Linked by Thom Holwerda on Tue 20th Dec 2005 18:37 UTC, submitted by Robert Escue
IBM Unix isn't a flashy market. But what distinction there is has been going to Sun Microsystems lately, by making its Unix-based Solaris operating system available as open-source software. Last week, IBM moved to put its AIX Unix operating system back on everybody's radar by revealing plans to create a development center on its Austin, Texas, campus to speed up AIX development.
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RE[4]: addendum
by cr8dle2grave on Wed 21st Dec 2005 01:02 UTC in reply to "RE[3]: addendum"
cr8dle2grave
Member since:
2005-07-11

I stand corrected. It was indeed Chrysler not GM. In any case, it's not particularly relevant. As I said, the point still stands. The US economy grew leaps and bounds in the 80's and 90's in spite of the removal of almost all protectionist trade schemes.

I am indeed from the US and, no, I'm not anti-US whatsoever. Reread what I've written. The US will be, on the whole, be a net beneficiary of large segments of the software engineering market going elsewhere. Cheaper software will provide more than sufficient economic stimulus to the economy over the long run to counteract any losses associated with losing programming jobs to overseas competitiors. And were US companies locked into using only more expensive US engineered software, they would suffer a competitive disadvantage relative to their competitors in other countries, which would have severe negative consequences for the economy as a whole.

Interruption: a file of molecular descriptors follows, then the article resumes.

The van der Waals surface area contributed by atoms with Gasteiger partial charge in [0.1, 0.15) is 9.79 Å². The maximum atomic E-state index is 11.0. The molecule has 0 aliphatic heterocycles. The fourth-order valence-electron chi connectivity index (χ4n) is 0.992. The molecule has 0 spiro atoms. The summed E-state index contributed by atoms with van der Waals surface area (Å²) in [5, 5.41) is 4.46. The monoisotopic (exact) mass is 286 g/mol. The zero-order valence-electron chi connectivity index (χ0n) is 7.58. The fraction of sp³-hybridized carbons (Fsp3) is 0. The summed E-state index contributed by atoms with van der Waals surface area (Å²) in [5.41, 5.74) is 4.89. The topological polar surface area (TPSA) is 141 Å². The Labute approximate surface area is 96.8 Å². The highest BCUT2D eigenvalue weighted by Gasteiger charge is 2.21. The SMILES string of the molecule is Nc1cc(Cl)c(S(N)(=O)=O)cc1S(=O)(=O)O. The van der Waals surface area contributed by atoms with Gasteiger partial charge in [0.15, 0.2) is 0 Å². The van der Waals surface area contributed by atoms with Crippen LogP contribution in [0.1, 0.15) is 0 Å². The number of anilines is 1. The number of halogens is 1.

I understand and sympathize whith those who are being displaced. Nobody likes to be "phased out", but it would extraordinarily foolish to sacrifice the viability and health of the whole economy to salvage one segment of it.

Reply Parent Score: 1

RE[5]: addendum
by Simba on Wed 21st Dec 2005 01:47 in reply to "RE[4]: addendum"
Simba Member since:
2005-10-08

On the Boston Holocaust Memorial, there is a famous quote by Martin Niemoeller:

"They came first for the Communists, and I didn't speak up because I wasn't a Communist. Then they came for the Jews, and I didn't speak up because I wasn't a Jew. Then they came for the trade unionists, and I didn't speak up because I wasn't a trade unionist. Then they came for the Catholics, and I didn't speak up because I was a Protestant. Then they came for me, and by that time no one was left to speak up."

I can't help but have that quote come to mind when I think of what is happening to jobs in the United States. Everyone thinks it is a good thing to ship jobs overseas, as long as it means they can buy products cheaper... A good thing that is, until they are the ones losing their job because it got shipped overseas.

"I understand and sympathize whith those who are being displaced. Nobody likes to be "phased out", but it would extraordinarily foolish to sacrifice the viability and health of the whole economy to salvage one segment of it."

Except it is not just one segment. First it was low end factory jobs... No one cared because they were just unskilled labor... Then it was electronics manufacturing jobs... Again, no one cared, because they were just trade jobs that people could be trained to do very quickly. Then it was auto manufacturing. Again, no one cared, because those are still "just factory workers. Not my job. And my college degree protects me". Then it was airline mechanics.. Hmm.. Moving up into jobs that require at least an associates degree or technical eduction.. But again, a lot of people took the attitude "Well, it's not my job... and my four year college degree protects me." Now it is software engineers... And suddenly people are forced to realize that their college degree does not protect them anymore. And that even their master's degree education doesn't protect them from having their jobs shipped overseas.